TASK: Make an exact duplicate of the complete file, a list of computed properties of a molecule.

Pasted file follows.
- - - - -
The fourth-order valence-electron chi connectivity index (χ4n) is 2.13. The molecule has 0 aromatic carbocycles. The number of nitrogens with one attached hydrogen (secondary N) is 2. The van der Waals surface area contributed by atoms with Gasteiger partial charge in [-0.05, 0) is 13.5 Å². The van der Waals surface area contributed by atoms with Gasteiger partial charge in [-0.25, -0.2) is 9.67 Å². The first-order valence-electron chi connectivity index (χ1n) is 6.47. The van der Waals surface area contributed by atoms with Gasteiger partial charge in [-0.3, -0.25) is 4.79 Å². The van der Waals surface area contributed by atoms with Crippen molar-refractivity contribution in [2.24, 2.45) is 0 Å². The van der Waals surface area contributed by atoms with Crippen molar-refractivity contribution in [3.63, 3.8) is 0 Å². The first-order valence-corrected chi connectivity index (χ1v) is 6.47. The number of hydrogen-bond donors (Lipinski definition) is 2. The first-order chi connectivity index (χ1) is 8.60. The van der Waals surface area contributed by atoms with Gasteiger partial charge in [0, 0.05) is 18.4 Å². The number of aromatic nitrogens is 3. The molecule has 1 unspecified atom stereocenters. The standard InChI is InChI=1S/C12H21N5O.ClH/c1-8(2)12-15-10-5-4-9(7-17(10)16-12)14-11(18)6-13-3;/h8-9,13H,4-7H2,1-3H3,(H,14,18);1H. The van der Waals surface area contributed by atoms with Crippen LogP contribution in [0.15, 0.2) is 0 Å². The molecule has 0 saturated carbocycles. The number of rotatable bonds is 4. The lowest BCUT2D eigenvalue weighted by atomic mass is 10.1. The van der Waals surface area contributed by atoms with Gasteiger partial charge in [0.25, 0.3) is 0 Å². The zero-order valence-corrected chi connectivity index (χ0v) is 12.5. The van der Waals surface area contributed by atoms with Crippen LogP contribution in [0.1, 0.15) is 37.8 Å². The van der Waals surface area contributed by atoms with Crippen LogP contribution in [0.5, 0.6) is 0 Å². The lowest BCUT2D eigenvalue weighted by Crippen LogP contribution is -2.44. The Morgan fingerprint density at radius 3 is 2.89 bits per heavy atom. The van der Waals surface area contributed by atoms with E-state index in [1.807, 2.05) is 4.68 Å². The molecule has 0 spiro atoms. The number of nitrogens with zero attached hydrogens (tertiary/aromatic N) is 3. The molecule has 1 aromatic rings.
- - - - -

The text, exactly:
The fourth-order valence-electron chi connectivity index (χ4n) is 2.13. The molecule has 0 aromatic carbocycles. The number of nitrogens with one attached hydrogen (secondary N) is 2. The van der Waals surface area contributed by atoms with Gasteiger partial charge in [-0.05, 0) is 13.5 Å². The van der Waals surface area contributed by atoms with Gasteiger partial charge in [-0.25, -0.2) is 9.67 Å². The first-order valence-electron chi connectivity index (χ1n) is 6.47. The van der Waals surface area contributed by atoms with Gasteiger partial charge in [-0.3, -0.25) is 4.79 Å². The van der Waals surface area contributed by atoms with Crippen molar-refractivity contribution in [2.24, 2.45) is 0 Å². The van der Waals surface area contributed by atoms with Crippen molar-refractivity contribution in [3.63, 3.8) is 0 Å². The first-order valence-corrected chi connectivity index (χ1v) is 6.47. The number of hydrogen-bond donors (Lipinski definition) is 2. The first-order chi connectivity index (χ1) is 8.60. The van der Waals surface area contributed by atoms with Gasteiger partial charge in [0, 0.05) is 18.4 Å². The number of aromatic nitrogens is 3. The molecule has 1 unspecified atom stereocenters. The standard InChI is InChI=1S/C12H21N5O.ClH/c1-8(2)12-15-10-5-4-9(7-17(10)16-12)14-11(18)6-13-3;/h8-9,13H,4-7H2,1-3H3,(H,14,18);1H. The van der Waals surface area contributed by atoms with Crippen LogP contribution in [0.15, 0.2) is 0 Å². The molecule has 0 saturated carbocycles. The number of rotatable bonds is 4. The lowest BCUT2D eigenvalue weighted by atomic mass is 10.1. The van der Waals surface area contributed by atoms with Gasteiger partial charge in [0.25, 0.3) is 0 Å². The zero-order valence-corrected chi connectivity index (χ0v) is 12.5. The van der Waals surface area contributed by atoms with Crippen LogP contribution in [0.1, 0.15) is 37.8 Å². The van der Waals surface area contributed by atoms with Crippen LogP contribution in [0.5, 0.6) is 0 Å². The lowest BCUT2D eigenvalue weighted by Crippen LogP contribution is -2.44. The Morgan fingerprint density at radius 3 is 2.89 bits per heavy atom. The van der Waals surface area contributed by atoms with E-state index in [1.807, 2.05) is 4.68 Å². The molecule has 0 spiro atoms. The number of nitrogens with zero attached hydrogens (tertiary/aromatic N) is 3. The molecule has 1 aromatic rings.